Web3 Things: Student Debt Yield Farms, TaskRabbit DAO, Security Deposit Escrow
Happy Sunday and a very warm welcome to all the new subscribers! This week I’m trying something new. As you may have noticed, I’ve been writing a lot more about web3 things over the last few months. My husband had the brilliant idea to do separate web3 focused editions of the newsletter and today is the first edition of Web3 Things! The thinking currently is that every other week will focus on web3 but I’m not making any promises ;-) At some point I may split them into 2 different newsletters as I recognize some readers might not care at all about web3 while others only want to hear those ideas. Send any feedback you have and as always, if you enjoy it, please share it with a friend or two! 🙏 This past week I’ve been thinking a lot about:
Student Debt Yield Farms
Security Deposit Escrow
1. Student Debt Yield Farms
Student loan debt in the United States currently totals a whopping $1.75 trillion. Today, around half of students graduate with debt and the average person takes on just under $30k in loans, with 92% coming from federal loans and the remainder private. The vast majority of borrowers (~30 million people) are between the ages of 25 to 49 and collectively hold $1.22T in debt. The history of student loans dates all the way back to Harvard in 1840, but it wasn’t until 1958 during the height of the cold war that the US government created the National Defense Education Act to support fields like science, engineering, and education which served as the first federal student loans. Since the 1950s, the cost of education has continued to rise substantially, as has the number of people choosing to go to college; which means that the number of students taking on debt has followed suit.
During the pandemic, many stimulus plans were put in place including a hold on student loan repayments. In March 2020, the government put a pause on borrowers’ need to make their monthly payments and also stopped charging interest on those loans. That pause has been extended multiple times, including another recent postponement through August 31st 2022. While the concept of total or partial student loan forgiveness has been a topic of conversation for years, it is more likely than not that borrowers will still have to repay at least part of their loans. One idea to prepare for this and also release some of the pressure would be to take the monthly payment that you’d typically be making and put it into a yield farm, earning stupidly high APY (sometimes as high as 35%) right now. When, in the future, you need to start making payments again, at least the money would be earning interest and can help reduce some of the burden. Smart contracts can also act as a commitment device and make sure the payments are made and avoid default, which affects 15% of borrowers at any given time. A web3 company can act as the onramp and aggregator of all these loan payments, obfuscating all of the complex DeFi under the hood to borrowers. As the liquidity pool of the entire network gets larger, you have many options including liquidity mining to continually maximize profits and pay out to the members.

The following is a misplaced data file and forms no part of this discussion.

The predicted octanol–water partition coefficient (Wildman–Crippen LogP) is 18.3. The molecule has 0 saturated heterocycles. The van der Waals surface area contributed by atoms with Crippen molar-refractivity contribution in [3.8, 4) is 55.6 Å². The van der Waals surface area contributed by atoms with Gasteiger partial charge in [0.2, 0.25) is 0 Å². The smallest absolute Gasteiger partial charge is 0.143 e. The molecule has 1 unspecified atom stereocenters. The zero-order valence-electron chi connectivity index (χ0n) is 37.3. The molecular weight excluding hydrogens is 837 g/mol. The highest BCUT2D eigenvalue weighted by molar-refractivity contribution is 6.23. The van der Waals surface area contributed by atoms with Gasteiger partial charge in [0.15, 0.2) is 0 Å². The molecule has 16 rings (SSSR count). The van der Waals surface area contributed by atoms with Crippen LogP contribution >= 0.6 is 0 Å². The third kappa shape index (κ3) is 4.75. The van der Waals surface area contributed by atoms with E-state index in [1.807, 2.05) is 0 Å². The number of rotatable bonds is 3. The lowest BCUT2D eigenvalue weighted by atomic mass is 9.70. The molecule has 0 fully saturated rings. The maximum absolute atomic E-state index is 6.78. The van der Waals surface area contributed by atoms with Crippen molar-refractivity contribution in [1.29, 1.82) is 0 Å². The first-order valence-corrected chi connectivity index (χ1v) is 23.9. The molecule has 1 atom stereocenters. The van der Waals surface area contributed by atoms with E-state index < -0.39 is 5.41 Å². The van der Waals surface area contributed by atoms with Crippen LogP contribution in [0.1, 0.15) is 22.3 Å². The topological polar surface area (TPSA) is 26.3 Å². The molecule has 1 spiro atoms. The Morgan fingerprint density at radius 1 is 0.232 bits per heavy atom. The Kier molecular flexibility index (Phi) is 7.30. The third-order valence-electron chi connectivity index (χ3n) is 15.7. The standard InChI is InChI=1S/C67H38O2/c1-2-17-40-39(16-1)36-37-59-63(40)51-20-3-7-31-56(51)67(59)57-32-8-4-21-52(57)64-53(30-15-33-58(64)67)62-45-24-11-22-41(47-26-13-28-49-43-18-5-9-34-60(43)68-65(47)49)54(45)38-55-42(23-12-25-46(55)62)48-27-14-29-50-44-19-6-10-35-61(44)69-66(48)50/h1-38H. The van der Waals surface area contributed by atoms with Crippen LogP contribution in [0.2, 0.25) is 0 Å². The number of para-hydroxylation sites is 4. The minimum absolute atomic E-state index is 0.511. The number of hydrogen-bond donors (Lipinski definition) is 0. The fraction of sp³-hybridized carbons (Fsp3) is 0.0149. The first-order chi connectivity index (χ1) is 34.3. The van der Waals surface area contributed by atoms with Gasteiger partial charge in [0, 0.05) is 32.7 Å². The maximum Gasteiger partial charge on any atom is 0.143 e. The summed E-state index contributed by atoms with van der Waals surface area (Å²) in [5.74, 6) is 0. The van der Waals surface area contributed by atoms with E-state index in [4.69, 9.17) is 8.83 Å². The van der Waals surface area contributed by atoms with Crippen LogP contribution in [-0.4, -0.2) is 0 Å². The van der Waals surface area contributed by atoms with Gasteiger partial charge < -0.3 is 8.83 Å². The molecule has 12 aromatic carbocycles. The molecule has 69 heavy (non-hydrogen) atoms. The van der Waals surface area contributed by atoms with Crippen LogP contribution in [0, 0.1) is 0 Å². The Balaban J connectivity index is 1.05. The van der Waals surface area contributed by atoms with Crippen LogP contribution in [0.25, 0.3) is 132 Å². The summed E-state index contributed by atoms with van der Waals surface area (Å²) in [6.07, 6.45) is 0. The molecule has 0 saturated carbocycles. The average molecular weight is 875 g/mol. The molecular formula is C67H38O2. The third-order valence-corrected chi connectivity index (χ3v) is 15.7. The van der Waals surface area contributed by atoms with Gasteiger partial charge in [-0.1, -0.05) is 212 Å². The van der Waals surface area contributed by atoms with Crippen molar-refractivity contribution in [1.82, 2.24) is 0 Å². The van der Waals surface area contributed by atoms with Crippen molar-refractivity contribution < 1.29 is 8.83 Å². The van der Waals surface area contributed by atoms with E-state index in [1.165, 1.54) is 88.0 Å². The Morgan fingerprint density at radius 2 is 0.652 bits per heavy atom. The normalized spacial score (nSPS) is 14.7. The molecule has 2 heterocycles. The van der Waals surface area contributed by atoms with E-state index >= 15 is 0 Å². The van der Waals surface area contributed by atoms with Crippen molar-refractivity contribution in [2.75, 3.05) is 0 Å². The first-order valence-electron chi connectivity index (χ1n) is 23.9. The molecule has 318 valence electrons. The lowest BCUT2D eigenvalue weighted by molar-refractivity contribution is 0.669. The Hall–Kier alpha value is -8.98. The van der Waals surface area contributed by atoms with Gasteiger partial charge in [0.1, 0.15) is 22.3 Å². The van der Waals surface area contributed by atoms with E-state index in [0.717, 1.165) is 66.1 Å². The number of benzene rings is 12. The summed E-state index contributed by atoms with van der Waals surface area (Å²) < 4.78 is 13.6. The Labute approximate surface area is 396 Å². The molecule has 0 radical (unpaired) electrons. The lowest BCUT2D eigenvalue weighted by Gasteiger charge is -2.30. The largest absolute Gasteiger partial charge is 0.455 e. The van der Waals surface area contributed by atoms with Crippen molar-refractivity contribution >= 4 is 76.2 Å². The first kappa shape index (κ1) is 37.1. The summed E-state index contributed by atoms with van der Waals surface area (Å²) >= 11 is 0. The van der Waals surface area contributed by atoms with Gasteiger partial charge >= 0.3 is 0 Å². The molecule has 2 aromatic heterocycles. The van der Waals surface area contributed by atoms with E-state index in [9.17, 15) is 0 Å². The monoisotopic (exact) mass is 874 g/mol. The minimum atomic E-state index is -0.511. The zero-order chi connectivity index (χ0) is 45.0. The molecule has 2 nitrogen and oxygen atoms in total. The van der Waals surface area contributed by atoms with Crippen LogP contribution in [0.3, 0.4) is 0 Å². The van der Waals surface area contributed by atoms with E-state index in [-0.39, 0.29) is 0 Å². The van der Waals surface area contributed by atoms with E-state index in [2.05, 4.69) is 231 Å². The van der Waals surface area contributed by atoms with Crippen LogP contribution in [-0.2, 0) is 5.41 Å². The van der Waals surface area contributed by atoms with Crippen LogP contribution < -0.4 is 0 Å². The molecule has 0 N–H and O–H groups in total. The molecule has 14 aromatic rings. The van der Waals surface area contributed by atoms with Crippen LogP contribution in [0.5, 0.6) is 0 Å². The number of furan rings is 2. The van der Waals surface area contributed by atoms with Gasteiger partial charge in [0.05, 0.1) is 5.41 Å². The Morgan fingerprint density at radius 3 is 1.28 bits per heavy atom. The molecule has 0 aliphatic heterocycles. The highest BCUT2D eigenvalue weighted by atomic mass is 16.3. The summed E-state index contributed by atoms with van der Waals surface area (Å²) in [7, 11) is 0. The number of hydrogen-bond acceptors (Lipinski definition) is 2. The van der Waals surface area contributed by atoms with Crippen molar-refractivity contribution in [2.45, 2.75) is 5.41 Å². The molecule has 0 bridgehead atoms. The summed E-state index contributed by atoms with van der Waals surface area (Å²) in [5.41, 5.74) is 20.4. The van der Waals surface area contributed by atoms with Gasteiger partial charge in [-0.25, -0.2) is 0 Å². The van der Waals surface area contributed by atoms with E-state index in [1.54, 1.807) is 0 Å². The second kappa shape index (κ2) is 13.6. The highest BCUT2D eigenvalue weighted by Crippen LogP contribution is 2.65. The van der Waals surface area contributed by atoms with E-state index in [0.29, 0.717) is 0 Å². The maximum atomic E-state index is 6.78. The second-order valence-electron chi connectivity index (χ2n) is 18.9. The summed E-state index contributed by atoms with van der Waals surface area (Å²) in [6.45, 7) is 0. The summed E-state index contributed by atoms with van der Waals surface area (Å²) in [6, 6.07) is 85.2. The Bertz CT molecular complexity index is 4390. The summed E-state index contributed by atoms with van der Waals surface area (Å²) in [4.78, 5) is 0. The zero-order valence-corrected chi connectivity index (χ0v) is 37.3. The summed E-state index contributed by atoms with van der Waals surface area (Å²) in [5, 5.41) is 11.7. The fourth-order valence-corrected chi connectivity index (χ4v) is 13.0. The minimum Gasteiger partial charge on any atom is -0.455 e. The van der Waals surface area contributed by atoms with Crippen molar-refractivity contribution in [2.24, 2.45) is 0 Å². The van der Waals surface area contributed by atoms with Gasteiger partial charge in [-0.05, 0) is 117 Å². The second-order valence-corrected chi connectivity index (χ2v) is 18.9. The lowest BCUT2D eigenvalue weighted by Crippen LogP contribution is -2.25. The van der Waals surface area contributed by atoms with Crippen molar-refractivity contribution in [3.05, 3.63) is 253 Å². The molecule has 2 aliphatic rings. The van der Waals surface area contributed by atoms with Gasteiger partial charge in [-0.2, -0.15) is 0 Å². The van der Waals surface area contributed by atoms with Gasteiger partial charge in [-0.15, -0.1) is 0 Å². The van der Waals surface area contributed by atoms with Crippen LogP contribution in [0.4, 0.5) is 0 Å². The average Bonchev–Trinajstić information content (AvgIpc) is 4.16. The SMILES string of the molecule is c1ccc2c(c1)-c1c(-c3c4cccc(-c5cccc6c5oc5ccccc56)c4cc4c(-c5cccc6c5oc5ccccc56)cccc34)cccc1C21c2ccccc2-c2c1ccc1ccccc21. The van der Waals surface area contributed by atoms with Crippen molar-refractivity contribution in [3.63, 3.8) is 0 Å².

2. Taskrabbit DAO
There are DAOs for pretty much everything these days. Looking for a designer? VectorDAO has you covered. Interested in owning a franchise? Check out FriesDAO. Love to play golf? LinksDAO is trying to buy a golf course. Braintrust is building a decentralized, user-owned version of Upwork, KlimaDAO is fighting climate change through carbon offsets, and so on and so forth. There are now hundreds of NFT DAOs, professional DAOs, investment DAOs, gaming DAOs, Staking DAOs, DeFi DAOs, and more. The structure of a DAO is like a collective or cooperative where the members and community control the governance of the group and also benefit in its success. One reason that I think DAOs are such an interesting evolution of corporations, clubs, and other types of entities is that for the first time, contributions are compensated commensurately. The more value you bring, the more you earn. And, at the same time, you remove the middle man who historically profited the most without providing the most value.